Next Week: Supreme Court to Issue 10 Significant Opinions

**Affirmative Action: Supreme Court Weighs In**

The Supreme Court is gearing up to make decisions on some of its most significant cases of the term. With 10 opinions left to release before their summer break, the court will address contentious issues such as affirmative action, student loans, and gay rights.

*Affirmative action* has been a topic of debate for years, and the survival of this practice in higher education is being reconsidered by the court. Harvard and the University of North Carolina are at the center of two related cases. Despite the Supreme Court’s previous approval of affirmative action in higher education, the justices’ decision to hear the cases indicates a potential reassessment. During the arguments in October, all six conservative justices expressed doubts about the practice, suggesting a shifting perspective.

The Biden administration has emphasized the destabilizing effect that eliminating race-conscious college admissions would have. The administration argues that this change would disproportionately impact Black and Latino students, causing a decline in their enrollment at highly selective schools.

**Student Loans: Fate Hanging in the Balance**

The justices will also determine the fate of President Joe Biden’s plan to *wipe away or reduce student loans held by millions of Americans*. Although the plan seemed unlikely to survive based on the initial arguments in February, it remains possible that the court could rule that the challengers lacked the right to sue, allowing the plan to proceed.

Under President Biden’s proposal, $10,000 in federal student loan debt would be erased for borrowers with incomes below $125,000 or households earning less than $250,000. The plan also includes an additional $10,000 cancellation for those who received federal Pell Grants to attend college. Advocates estimate that millions of borrowers would benefit from this program. However, regardless of the court’s decision, loan payments that have been on hold since the start of the pandemic will resume this summer.

**Clash of Gay Rights and Religious Rights**

A case that combines *gay rights and religious rights* is still to be decided by the Supreme Court. The case involves a Christian graphic artist from Colorado who objects to designing wedding websites for same-sex couples due to her religious beliefs.

State law requires businesses open to the public to provide services to all customers, but the designer, Lorie Smith, argues that this requirement violates her freedom of speech. Smith believes that a ruling against her would infringe on the rights of artists, forcing them to create work that goes against their beliefs. Opponents of Smith’s position argue that her victory could enable a wide range of businesses to discriminate against various groups, including Black, Jewish, or Muslim customers, interracial or interfaith couples, and immigrants. During the case’s arguments in December, the court’s conservative majority demonstrated sympathy towards Smith’s arguments, and in recent years, religious plaintiffs have achieved several victories at the Supreme Court.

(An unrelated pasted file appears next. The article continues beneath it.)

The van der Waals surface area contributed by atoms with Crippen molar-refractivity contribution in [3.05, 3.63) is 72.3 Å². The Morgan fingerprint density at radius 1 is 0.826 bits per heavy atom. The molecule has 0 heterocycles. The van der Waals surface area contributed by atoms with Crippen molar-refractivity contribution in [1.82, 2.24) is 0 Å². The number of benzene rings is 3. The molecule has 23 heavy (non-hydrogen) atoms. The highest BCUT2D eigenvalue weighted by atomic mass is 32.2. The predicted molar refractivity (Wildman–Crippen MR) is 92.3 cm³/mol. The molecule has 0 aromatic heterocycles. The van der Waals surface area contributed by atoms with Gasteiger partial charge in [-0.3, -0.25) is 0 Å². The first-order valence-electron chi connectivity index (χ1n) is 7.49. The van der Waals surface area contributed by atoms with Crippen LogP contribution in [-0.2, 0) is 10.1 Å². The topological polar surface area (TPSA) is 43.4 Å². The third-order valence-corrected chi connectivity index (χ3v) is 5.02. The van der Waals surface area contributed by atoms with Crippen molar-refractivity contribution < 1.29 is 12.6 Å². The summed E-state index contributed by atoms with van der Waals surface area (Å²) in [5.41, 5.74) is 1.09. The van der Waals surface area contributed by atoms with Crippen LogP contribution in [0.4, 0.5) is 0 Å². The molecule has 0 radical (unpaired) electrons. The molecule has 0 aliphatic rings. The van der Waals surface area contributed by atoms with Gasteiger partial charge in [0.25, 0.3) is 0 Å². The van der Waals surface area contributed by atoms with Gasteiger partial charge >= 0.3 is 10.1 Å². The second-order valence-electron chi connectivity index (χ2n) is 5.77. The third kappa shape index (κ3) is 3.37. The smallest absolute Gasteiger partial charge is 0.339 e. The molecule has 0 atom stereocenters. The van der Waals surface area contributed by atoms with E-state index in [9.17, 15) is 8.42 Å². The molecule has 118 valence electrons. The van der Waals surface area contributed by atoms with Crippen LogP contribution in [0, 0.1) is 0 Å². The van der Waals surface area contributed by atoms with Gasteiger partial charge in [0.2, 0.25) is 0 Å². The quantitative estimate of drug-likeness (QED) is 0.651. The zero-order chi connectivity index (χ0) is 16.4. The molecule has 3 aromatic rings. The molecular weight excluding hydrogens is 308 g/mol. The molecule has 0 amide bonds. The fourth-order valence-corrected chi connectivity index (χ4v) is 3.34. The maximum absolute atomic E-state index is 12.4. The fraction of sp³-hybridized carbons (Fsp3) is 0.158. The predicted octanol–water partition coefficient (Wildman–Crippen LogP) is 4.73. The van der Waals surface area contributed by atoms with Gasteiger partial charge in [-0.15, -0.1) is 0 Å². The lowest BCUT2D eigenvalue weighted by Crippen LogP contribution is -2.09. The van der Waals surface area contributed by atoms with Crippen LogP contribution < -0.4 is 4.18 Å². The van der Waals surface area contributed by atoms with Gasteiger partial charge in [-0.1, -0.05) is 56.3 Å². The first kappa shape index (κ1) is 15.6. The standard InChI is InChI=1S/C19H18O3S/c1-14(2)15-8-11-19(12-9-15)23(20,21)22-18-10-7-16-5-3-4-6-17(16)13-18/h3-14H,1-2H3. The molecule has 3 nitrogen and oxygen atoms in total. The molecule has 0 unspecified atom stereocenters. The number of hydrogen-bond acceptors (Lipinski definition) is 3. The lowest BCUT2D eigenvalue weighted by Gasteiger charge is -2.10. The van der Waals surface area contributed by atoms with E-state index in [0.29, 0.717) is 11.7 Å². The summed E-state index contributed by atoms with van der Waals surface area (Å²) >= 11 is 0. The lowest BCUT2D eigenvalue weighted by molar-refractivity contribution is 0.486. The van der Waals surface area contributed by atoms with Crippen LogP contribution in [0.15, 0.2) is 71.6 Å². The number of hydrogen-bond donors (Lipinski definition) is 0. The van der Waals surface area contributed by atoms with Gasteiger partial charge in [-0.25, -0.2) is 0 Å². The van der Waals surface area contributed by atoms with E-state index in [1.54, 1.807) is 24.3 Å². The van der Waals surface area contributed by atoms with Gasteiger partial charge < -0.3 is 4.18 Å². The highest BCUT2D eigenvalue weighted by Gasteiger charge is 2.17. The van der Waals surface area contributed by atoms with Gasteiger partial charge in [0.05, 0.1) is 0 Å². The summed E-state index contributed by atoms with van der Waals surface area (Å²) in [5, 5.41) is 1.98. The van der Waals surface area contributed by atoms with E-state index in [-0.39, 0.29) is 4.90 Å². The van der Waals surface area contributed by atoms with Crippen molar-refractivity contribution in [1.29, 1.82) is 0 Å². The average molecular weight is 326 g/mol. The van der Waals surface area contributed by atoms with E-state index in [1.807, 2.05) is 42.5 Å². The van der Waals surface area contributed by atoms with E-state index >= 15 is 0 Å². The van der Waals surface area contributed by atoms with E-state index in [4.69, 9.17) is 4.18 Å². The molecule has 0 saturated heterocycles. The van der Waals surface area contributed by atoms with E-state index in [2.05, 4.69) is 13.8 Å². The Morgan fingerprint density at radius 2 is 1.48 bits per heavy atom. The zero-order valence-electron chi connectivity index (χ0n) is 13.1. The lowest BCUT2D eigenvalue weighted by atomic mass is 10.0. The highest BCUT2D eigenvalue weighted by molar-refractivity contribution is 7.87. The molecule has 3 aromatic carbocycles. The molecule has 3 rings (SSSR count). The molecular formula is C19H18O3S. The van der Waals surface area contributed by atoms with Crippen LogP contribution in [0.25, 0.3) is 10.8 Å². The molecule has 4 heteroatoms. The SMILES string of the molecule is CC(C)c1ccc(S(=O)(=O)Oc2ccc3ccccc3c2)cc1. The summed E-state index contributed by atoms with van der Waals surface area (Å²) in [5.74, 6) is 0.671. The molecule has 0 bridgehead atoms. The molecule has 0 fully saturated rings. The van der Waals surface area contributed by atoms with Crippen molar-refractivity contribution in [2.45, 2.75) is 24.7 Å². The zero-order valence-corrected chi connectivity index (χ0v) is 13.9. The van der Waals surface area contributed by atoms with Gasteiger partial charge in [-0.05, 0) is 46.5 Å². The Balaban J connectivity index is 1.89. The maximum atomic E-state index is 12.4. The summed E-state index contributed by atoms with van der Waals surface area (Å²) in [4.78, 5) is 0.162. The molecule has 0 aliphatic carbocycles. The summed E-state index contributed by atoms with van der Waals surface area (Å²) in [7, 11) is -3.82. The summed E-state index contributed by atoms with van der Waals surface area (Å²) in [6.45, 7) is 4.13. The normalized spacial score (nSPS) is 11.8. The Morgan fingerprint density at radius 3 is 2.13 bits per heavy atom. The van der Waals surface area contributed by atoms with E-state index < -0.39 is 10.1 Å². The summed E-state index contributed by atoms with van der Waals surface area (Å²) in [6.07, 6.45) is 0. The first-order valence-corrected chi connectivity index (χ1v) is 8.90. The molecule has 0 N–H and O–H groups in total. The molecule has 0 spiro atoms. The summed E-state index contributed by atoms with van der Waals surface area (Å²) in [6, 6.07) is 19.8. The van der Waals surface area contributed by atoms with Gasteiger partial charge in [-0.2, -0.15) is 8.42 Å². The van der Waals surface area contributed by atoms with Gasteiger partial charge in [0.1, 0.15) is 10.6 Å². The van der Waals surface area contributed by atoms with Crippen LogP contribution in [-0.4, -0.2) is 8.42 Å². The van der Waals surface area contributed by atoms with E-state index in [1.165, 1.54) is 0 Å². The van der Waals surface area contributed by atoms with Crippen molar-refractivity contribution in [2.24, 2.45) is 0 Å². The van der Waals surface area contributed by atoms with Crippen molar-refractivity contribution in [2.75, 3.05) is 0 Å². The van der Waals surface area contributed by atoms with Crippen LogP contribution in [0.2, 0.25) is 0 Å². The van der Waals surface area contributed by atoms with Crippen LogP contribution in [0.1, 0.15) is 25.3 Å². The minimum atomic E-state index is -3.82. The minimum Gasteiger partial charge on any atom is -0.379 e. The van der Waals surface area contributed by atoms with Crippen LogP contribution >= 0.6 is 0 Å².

**Protecting Religious Rights**

Another case that could result in a victory for *religious rights* involves a Christian mail carrier who refused to work on Sundays when required to deliver Amazon packages.

The Supreme Court will examine when businesses must accommodate religious employees. Unusually, both sides in this case agree on several points: businesses like the Postal Service cannot use minor costs or hardships as reasons to reject requests for religious accommodation. This suggests the possibility of a ruling that is supported by both liberal and conservative justices. However, it remains unclear how the court will decide the particular worker’s case.

**Voting Rights: The Power of State Legislatures**

The Supreme Court has not yet announced its decision in a case regarding the *power of state legislatures to create rules for elections*. Specifically, the case questions whether state legislatures should be free from checks imposed by state courts when drawing congressional and presidential districts.

In a North Carolina case, the justices were asked to eliminate the power of state courts to strike down congressional districts on the grounds that they violate state constitutions. However, a twist occurred when North Carolina’s state Supreme Court disposed of the ruling under review after Republicans gained control of the court. This development could lead the Supreme Court to dismiss the case without reaching a decision. Nevertheless, the court might still consider a similar case from Ohio and render a decision after the 2024 elections.

Overall, these pending decisions represent significant legal debates in areas such as affirmative action, student loans, gay rights, and voting rights. The Supreme Court’s rulings will shape future policy and have a far-reaching impact on various aspects of American society.

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